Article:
Culture & Society

My Date With A Snow Leopard In Lahaul Spiti

Snow leopards are seen mostly in the winter months of December to March when the valley receives snow and they come out in search of prey in the white landscapes

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Snow leopard spotted in Lahaul Spiti Photo: Forest department, Lahaul Forest Division
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Beyond the Atal Tunnel in the beautiful Lahaul Valley, there is an elusive animal called the snow leopard. The craze for just catching a glimpse of this beautiful animal can be seen with the tourists coming to the valley in temperatures ranging from -10 to -20 degrees Celsius.

People wait for hours, days, and even weeks just to catch a glimpse of it. In the early morning hours of March 18, I received a call from Divisional Forest Officer Aniket Wanve informing me about a chance to sight the beautiful animal near Jobrang – a quaint village with its breathtaking landscapes. Jobrang is an hour’s drive from Keylong—the district headquarter.

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The information was thrilling indeed. Sighting snow leopards is the rarest of the things even as the district has often been in headlines for the population of snow leopards not only surviving but also increasing.  

Snow leopards are seen mostly in the winter months of December to March when the valley receives snow and they come out in search of prey in the white landscapes. The animal is rarely spotted and hardly photographed.

Usually, one has to rely on locals, known for their deep interest and love for the wildlife. They often keep scanning through the mountains; the carcasses of Ibex and the presence of Himalayan Tahr. It’s an indicator of the snow leopard's presence around them. I never wanted to miss this golden opportunity.

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We left Keylong to visit Jobrang, carrying our cameras and binoculars to capture some memorable moments, and also preserve the event. The locals and forest division had already set up cameras and binoculars to spot the beautiful animal.

As the excitement was growing, the animal did not make us wait for a long time. Approximately, after an hour of waiting, we caught a glimpse of the beautiful snow leopard through our cameras and binoculars. Our hearts were filled with joy and exuberance.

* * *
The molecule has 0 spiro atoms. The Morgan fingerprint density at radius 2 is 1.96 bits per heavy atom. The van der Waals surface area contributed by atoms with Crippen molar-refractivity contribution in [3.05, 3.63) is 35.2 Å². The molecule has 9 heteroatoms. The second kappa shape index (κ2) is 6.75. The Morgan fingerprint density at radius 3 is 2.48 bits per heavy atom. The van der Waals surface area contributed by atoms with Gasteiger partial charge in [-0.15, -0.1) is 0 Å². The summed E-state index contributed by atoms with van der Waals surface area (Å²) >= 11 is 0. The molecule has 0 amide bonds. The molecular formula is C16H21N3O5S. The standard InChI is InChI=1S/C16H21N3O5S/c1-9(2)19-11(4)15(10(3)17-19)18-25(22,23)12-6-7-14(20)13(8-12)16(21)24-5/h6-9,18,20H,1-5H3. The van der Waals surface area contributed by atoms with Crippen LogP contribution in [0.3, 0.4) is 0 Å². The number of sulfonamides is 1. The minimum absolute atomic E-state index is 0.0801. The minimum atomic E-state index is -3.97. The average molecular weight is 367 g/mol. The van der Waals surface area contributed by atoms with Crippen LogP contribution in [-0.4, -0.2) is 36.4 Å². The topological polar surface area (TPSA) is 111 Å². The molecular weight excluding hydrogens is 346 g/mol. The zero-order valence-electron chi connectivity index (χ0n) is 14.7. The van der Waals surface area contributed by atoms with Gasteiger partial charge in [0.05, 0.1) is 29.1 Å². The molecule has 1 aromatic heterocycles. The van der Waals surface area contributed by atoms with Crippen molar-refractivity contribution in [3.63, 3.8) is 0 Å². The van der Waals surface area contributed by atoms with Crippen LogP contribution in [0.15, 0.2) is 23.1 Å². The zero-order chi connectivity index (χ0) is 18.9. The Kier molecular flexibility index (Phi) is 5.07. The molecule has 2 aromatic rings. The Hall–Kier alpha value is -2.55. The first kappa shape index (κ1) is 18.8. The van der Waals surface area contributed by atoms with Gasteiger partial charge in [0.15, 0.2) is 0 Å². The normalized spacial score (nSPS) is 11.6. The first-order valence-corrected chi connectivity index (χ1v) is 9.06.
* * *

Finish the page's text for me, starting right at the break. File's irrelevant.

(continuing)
With all cameras in action mode and hearts pounding, we scanned the majestic, elegant and quiet creature emerging against the snowy shadows in the mountains. With bated breath, we watched this animal navigating the rocky terrain with effortless grace. Every movement was a testament to its adaptability to the habitat of the high altitude district.

We saw the animal approaching the carcass of an Ibex. The first sight was of its beautiful tail, then we could see the animal feasting on the Ibex.

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Snow leopard spotted in Lahaul Spiti Photo: Forest department, Lahaul Forest Division
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It was around 1 pm in the day and the sun was bright and warm, braving a mild chill in the air, we spent around three hours observing the movement of the snow leopard—the elusive cat as many call it. The scene was like watching a finest wildlife film straight from the authentic sighting place.

Sighting the animal through the bushes, snow, and rocks is a tough task. But we were lucky to observe it moving across the snow, feasting on the ibex and drinking water, playing like a kid, all alone like a king or the prince of snow. Lucky are those who could sight it live; blessed were we who could see the beautiful animal. We were also impressed by the beautiful long tail of the snow leopard, which helps it balance amidst the difficult terrain of mountains.

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We also witnessed the camouflage of its beauty, which left us unsighted many times. The beautiful head, eyes, and face left us awestruck. As I pen down this article two days after the sighting, we also received information that a mother and a cub were sighted in the same area. This reinforces the importance of habitat protection and environmental conservation in areas like Lahaul Spiti, where every stakeholder including the District Administration, Forest Department, locals, and tourists, must collaborate to keep the environment clean and protect nature in its natural habitat.

Lahaul Spiti District is one of the largest districts in the country area-wise and one of the smallest population-wise. It is a district with a rich culture, heritage and biodiversity.

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Earlier, the district used to remain disconnected for more than 6 months as Rohtang Pass (13,059 feet) would be officially closed after heavy snow.

But now with the construction of the landmark Atal Tunnel Rohtang, the valley is open for most parts of the year. Throughout the year, tourists flock to the district, eager to witness the snow and pristine forests along with the snow leopard, Ibex, Himalayan Tahr, and Red Fox. Travelers visiting Leh have to pass through Lahaul, connecting Leh via BaraLacha La pass, and those visiting Kargil pass through Shuinkula. The key tourist destinations include Sissu, Tandi Sangam, Trilokinath, Chandratal, Key Monastery, Tabo, Hikkim, Chicham Bridge, and Jispa Village.

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Rahul Kumar, is 2016-batch IAS officer currently posted as Deputy Commissioner, Lahaul-Spiti

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